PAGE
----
Or so Liam argues in the Weekly Standard. With his usual panache, Liam reviews Charles Murray's new book, Real Education.

David Hoff has found the 10,000 pound gorilla that is NCLB, and the "Washington Consensus" to boot.

I didn't expect my call for Michigan to declare Detroit Public Schools bankrupt to lead to action so quickly. But it doesn't sound like the state is willing to go far enough. While it's true that Michigan took over DPS not so long ago, the state wasn't willing to make the dramatic moves necessary to changing the dynamics on the ground. Now is its chance to get it right with a true fresh start.

National Review Online must have been a fan of Fordham's Education Olympics, for this week it has articles by not one, but two of its stars, Roy Romer and our own Mike Petrilli. Romer offers??the sensible and familiar argument that too many large school systems are in crisis and that "we cannot continue to just do more of the same." What we need, he argues, are "exacting standards," "quality teachers" in every classroom, pay-for-performance plans, and more pay for "those who teach in under-performing, at-risk schools."

I'm sure Mike would agree with those prescriptions, but today he's in no mood??for mere incremental reforms, worthy as they might be. In districts like Detroit, whose mammoth failures mirror those of Wall Street, he writes that

States have a long history of coming to the rescue of huge urban districts, long after they have demonstrated an utter inability to get results or balance their books... What's needed is a fresh start, a do-over, a clean slate for Detroit. Simply put, the state should declare Detroit Public Schools bankrupt. Michigan should take it into receivership and void or renegotiate all of its contracts (including its collective-bargaining agreement with the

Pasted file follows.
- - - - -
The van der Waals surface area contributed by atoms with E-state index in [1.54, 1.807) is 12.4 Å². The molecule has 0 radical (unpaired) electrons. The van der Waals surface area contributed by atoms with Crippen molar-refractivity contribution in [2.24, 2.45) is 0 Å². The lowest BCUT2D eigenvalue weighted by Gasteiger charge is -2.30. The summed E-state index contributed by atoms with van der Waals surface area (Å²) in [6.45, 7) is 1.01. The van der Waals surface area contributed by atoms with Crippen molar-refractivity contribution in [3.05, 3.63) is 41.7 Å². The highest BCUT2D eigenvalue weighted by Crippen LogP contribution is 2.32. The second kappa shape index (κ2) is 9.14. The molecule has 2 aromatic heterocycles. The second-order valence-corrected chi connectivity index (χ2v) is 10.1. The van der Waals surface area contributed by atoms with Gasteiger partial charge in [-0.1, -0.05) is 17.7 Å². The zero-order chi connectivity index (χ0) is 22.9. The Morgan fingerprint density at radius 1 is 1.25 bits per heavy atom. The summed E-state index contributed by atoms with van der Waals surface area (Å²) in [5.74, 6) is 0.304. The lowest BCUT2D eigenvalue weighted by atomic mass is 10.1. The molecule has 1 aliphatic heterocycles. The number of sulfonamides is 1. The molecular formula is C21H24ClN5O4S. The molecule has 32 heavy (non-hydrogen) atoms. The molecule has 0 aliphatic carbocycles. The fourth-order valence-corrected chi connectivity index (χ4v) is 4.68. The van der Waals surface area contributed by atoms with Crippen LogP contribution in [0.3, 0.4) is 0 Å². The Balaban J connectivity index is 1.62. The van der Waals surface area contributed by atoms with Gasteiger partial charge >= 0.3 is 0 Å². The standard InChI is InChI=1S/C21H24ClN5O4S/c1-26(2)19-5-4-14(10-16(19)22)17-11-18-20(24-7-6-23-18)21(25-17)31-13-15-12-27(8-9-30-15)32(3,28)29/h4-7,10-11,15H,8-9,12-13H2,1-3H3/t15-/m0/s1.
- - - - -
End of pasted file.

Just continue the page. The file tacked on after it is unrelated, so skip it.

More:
Mike shares his pearls of wisdom on a September 9th NCLB NBC special.

So says Checker Finn in today's Columbus Dispatch. For some good advice about education in Ohio, and beyond, see here??and here.

Amy Fagan

On Wed. September 3, Fordham hosted a lively panel discussion of the David Whitman's new book, "Sweating the Small Stuff: Inner-City Schools and the New Paternalism." On hand were Jay Mathews of The Washington Post, and Charles Adams, head of school at the SEED School in D.C. For your viewing pleasure, we've posted a video of their discussion online.

"Sweating the Small Stuff: Inner-City Schools and the New Paternalism" book talk from Education Gadfly on Vimeo....

I've been musing for days (here and here ) about who should be the next Secretary of Education. And then along comes David Brooks (writing about Sarah Palin ) and crystallizes it all for me:

It turns out that governance, the creation and execution of policy, is hard. It requires acquired skills. Most of all, it requires prudence.

What is prudence? It is the ability to grasp the unique pattern of a specific situation. It is the ability to absorb the vast flow of information and still discern the essential current of events - the things that go together and the things that will never go together. It is the ability to engage in complex deliberations and feel which arguments have the most weight.

How is prudence acquired? Through experience. The prudent leader possesses a repertoire of events, through personal involvement or the study of history, and can apply those models to current circumstances to judge what is important and what is not, who can be persuaded and who can't, what has worked and what hasn't.

So what kind of experience matters most for potential education secretaries? It strikes me that there are two big parts...